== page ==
July 15, 2013
“The fact that Berlin is cheap means that you are free here.” For Ben Jones, founder of ‘Big Blog Map’, the only price to pay to live in Berlin is bad English…
Berlin in summer is the best place in the world. What’s my favourite thing about this city? The fact that it’s cheap. The fact that Berlin is cheap means that you are free here.
I’d just come back from a post-uni year travelling South America. Being a British guy with a recently acquired degree, my destination would surely be London and my aim to start my career. I knew I didn’t want that. London is a great sea of culture, music, business and art, but you always have to tread water to stay afloat. Trying to do an ‘interesting’ job probably involved months of searching and maybe a handful of unpaid internships all while crashing on friends’ floors. Even if I did manage to land a graduate job, I would probably be poorer than I had previously been as a student here, thanks to the joyless obligation of council tax, public transport, student loans and extortionately high living costs and rent. At the time, I couldn’t entertain the possibility of moving back to the city in which I was born, so I moved to Berlin without exactly knowing why.
I arrived by bus the Valentine’s Day 2012. It was still frozen and within the first ten minutes in my new home I slipped and fell in the snow. I’m grateful that the remaining hours of my first week improved after I met my couchsurfing host: a man with hot tea and an orientation of the places that would give me my first glimpse of Berlin’s ubiquitous underground. Two weeks later I got lucky and found a beautiful WG (shared flat) with four fantastic women in the trendy neighbourhood of Neukölln. I realised just how cheap this city was when I handed over my first month’s rent, two hundred and twenty euros.
In Berlin you don’t have to be what you do to earn money. Back in London, you’re an accountant or a translator or maybe on a graduate scheme. In Berlin, you may be working in a café half the week, but actually you’re a folk singer or a video artist or, like me you have some projects on the go. People are able to give more time and energy to their passions, because they need to work less to stay alive.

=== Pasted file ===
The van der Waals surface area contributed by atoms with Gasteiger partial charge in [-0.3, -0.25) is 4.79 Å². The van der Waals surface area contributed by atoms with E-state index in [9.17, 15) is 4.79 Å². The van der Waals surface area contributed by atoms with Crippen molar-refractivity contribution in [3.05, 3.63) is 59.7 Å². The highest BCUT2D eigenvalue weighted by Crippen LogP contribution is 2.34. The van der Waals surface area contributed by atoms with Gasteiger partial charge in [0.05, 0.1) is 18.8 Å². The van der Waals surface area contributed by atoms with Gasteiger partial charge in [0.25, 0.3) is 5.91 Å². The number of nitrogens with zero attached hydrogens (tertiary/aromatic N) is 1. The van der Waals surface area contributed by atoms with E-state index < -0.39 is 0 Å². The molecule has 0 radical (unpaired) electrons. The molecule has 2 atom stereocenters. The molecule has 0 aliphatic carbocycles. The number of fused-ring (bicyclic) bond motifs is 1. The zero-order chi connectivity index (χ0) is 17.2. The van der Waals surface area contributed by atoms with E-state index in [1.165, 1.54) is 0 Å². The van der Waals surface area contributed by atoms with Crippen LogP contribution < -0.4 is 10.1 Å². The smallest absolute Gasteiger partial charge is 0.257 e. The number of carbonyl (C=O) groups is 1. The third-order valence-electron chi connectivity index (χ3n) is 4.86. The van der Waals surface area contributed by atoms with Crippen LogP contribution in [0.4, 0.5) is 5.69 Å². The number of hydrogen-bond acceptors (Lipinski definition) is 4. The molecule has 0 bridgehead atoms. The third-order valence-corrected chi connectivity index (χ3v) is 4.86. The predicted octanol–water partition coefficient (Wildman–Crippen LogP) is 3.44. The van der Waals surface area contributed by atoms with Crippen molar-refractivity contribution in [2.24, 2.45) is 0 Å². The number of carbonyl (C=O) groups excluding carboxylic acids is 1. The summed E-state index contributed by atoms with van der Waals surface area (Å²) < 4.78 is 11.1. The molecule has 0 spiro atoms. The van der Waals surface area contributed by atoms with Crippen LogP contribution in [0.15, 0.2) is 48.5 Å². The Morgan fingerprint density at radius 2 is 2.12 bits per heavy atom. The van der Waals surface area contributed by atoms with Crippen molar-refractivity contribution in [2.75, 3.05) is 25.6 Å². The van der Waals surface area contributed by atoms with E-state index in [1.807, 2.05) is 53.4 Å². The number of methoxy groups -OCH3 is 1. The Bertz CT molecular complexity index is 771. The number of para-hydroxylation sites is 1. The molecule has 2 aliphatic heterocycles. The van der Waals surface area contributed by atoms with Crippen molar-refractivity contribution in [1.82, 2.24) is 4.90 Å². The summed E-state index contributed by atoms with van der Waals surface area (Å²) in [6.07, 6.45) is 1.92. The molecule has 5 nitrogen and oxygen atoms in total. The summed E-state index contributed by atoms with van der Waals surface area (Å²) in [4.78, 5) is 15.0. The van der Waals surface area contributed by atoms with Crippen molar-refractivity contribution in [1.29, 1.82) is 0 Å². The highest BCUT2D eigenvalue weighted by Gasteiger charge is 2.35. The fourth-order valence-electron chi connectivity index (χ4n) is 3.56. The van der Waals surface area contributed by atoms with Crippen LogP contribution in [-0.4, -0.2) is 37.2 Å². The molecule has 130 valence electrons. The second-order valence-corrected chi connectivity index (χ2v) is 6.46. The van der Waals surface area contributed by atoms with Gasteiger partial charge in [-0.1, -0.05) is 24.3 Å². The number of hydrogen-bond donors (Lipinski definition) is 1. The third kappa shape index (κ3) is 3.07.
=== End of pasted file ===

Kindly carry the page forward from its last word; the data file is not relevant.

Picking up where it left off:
I studied Philosophy and Economics, but in the last year I’ve learned to code and now I’m working as a freelance programmer in addition to my own baby, the Big Blog Map, a social network for travel bloggers and their readers. There was a long time when I wasn’t earning money, but I was able to live on about €500 a month. A good meal in a restaurant is €5 and a beer is €0.70. You can always have fun in the city that describes itself as ‘poor and sexy’. The fact that I was able to have a ‘career break’ at the ripe old age of 24 was fantastic.
Whether it’s because of the price, the history or the economic opportunities, Berlin collects interesting people and places. I live next to a disused airport, hear at least 6 different languages a day and drink coffee in a bar that has a bathtub inside. I have entered a club at 7.30 in the morning and had the honour of seeing David Hasselhoff in the flesh. For me the most special places are those that are abandoned, Tempelhof Airport park along with every cosy living room in Neukölln that pretends it’s a café.
Are there any downsides of living here? My English has become somewhat retarded. As a natural response to having non-native speakers as company for the last 3 years, I have subconsciously learnt to shorter, simplify and enunciate. I have become extremely sparing with my use of the past and future tenses, opting instead to use time phrases to indicate the when. “Tomorrow we’ll pop to the lake and we’ll probably drink some beers after we’ve finished” will become “Tomorrow we go to the lake and we probably drink some beer when we finish”. My friends come to visit and laugh at me, but if this is the price I must pay to live in Berlin… meh.
In anticipation of the summer vacation, be sure to browse the ‘Big Blog Map’ for insider informations of travel blogs from all around the world. And to find out more about the founder, visit Ben’s website.